Chrome OS 61 is now rolling out to users, bringing a series of visual tweaks, a login screen facelift and more!

The update to Google's hybrid operating system brings many visual changes and facelifts to key elements of the operating system. Version 61, which is rolling out just days after Chrome 61 for browsers and Android, brings a new app launcher, a revamped login screen, improved window management and tweaks to the settings screen.

The most immediately notable change is the new login screen- which adds some nice blur to the background wallpaper, and changes the shape of the user's profile picture to a circle. Also you can kiss goodbye to the boxes for the user's name and password – now they just appear as text fields amidst the screen.

The next big change is the new app drawer, which definitely takes its cues from another Google product's interface cough Pixel cough.

Swiping up reveals five apps and a search bar, where users can search for local apps and search the web, similarly to Windows 10's search function. Pulling the card upwards reveals the full screen drawer, where users can swipe to find their apps.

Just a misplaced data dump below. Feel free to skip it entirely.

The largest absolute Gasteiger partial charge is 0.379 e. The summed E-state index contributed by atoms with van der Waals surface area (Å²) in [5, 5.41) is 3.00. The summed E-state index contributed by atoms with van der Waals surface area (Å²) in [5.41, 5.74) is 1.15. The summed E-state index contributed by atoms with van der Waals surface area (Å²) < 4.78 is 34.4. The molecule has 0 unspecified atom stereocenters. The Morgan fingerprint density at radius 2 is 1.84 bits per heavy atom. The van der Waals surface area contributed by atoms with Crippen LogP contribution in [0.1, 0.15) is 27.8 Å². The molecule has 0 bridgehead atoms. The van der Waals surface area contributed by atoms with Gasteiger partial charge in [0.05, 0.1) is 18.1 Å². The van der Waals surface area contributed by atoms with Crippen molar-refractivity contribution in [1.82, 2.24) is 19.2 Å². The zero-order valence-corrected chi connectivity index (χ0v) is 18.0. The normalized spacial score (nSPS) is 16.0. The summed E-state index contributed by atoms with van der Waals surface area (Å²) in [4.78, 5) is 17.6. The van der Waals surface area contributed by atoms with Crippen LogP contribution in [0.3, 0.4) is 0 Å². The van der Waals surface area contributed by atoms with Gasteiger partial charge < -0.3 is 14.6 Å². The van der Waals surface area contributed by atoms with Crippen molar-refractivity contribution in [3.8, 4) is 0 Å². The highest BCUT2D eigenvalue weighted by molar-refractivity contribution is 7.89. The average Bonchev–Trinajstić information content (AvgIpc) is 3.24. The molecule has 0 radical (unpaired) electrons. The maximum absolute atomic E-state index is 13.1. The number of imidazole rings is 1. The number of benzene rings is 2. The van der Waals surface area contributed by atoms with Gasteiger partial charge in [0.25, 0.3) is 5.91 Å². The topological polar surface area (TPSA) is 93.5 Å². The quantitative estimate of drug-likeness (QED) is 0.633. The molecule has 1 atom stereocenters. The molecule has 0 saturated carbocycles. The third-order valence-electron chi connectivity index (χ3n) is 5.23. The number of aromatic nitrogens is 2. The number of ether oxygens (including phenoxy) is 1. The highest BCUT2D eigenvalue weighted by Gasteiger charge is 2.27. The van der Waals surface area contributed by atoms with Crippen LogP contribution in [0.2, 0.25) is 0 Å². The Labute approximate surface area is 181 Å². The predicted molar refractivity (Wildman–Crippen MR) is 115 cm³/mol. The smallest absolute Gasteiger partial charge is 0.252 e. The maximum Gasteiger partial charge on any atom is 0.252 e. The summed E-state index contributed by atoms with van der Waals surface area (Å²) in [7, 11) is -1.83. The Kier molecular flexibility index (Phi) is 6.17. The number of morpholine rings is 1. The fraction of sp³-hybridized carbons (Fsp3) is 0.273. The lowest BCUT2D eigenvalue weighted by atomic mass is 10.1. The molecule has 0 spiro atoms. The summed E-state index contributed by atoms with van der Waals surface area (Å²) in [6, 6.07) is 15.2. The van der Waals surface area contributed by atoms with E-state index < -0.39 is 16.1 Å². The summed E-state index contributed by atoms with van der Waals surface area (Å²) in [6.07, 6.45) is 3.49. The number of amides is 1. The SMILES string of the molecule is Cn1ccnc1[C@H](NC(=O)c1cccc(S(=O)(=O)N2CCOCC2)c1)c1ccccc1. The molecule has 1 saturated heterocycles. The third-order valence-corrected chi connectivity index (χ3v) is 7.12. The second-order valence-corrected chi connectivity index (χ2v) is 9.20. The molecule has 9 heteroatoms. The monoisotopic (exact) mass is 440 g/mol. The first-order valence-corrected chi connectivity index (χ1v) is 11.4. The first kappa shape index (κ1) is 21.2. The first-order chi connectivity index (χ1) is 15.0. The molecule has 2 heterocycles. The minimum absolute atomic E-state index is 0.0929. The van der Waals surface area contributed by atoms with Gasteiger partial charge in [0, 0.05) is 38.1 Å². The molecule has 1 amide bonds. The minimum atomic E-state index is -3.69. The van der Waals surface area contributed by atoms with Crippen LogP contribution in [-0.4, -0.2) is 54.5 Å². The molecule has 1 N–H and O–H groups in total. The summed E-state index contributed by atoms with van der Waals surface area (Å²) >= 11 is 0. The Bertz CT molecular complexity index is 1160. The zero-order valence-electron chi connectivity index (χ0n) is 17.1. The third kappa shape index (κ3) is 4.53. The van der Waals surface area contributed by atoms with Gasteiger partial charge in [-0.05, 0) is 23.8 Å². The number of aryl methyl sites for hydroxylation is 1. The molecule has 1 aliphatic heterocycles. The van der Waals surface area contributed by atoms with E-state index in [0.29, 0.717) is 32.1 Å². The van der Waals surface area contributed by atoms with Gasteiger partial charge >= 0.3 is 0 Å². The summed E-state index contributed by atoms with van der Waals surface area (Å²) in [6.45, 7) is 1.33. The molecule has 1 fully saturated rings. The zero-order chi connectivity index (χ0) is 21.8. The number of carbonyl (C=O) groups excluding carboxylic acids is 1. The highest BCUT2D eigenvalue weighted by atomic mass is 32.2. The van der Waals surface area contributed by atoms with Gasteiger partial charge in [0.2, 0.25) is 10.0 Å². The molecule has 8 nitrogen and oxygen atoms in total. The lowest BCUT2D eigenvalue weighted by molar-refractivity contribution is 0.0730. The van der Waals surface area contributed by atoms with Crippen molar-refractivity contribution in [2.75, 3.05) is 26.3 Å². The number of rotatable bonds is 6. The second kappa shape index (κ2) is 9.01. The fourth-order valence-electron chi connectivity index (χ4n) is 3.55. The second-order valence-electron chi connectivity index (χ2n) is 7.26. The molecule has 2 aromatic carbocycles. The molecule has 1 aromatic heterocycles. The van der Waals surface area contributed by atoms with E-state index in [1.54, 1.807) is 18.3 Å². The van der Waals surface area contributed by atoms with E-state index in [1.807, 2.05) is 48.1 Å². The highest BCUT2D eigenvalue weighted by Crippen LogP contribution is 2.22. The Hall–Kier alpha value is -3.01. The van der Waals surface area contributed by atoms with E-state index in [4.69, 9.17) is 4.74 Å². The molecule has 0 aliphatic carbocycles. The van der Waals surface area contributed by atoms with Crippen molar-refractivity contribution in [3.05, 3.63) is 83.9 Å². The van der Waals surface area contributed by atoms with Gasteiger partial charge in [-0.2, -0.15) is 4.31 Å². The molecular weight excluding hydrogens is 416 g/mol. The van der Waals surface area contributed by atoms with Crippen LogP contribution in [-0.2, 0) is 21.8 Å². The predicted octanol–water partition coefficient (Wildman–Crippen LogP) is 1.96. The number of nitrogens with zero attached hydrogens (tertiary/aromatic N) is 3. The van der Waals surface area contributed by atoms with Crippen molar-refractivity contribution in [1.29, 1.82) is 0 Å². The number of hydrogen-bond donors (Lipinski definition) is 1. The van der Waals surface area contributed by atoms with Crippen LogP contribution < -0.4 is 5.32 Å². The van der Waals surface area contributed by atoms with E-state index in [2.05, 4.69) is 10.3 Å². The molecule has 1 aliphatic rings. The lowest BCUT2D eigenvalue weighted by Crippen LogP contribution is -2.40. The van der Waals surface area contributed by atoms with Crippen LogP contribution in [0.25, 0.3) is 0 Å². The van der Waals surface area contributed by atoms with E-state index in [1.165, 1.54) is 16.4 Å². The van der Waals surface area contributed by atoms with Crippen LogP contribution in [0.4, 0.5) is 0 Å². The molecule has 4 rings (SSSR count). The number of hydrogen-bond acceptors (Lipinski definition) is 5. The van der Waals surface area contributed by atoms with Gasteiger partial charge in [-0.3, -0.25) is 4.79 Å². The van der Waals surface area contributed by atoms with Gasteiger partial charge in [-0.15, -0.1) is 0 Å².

This update has, peculiarly, removed the "Ok Google" hotword to launch a search. While this is probably in anticipation of the arrival of the Google Assistant on Chrome OS, it still seems strange to remove the feature altogether.

Another change in this version is the settings app, which has recieved a much-welcome makeover. There are more options in the devices section for how the Chromebook should behave on idle, as well as there being a new profile avatar editor which has more rounded and abstract default pictures. Additionally, the Get Help app has been updated to match the other changes in Chrome OS 61, which is useful for users not too familiar with the operating system. Finally, optimisations have been made to multi-windowed management for touchscreen Chromebooks, which is a welcome addition.

This update seems like a preparatory measure for the upcoming Pixelbook, a flagship laptop that Google are marketing as a potential primary computer for users invested in the Google ecosystem – including Chrome OS. The changes align with the design language Google is pushing across its flagships, and we're excited to see the benefits other Chromebooks recieve from the extra push Google is giving to Chrome OS.

What do you guys think? Do you love Chrome OS, or despise it out of the depths of your heart? Let us know what you think in the comments, or post over in the forums with your thoughts.

Thanks to 9to5Google for the screenshot!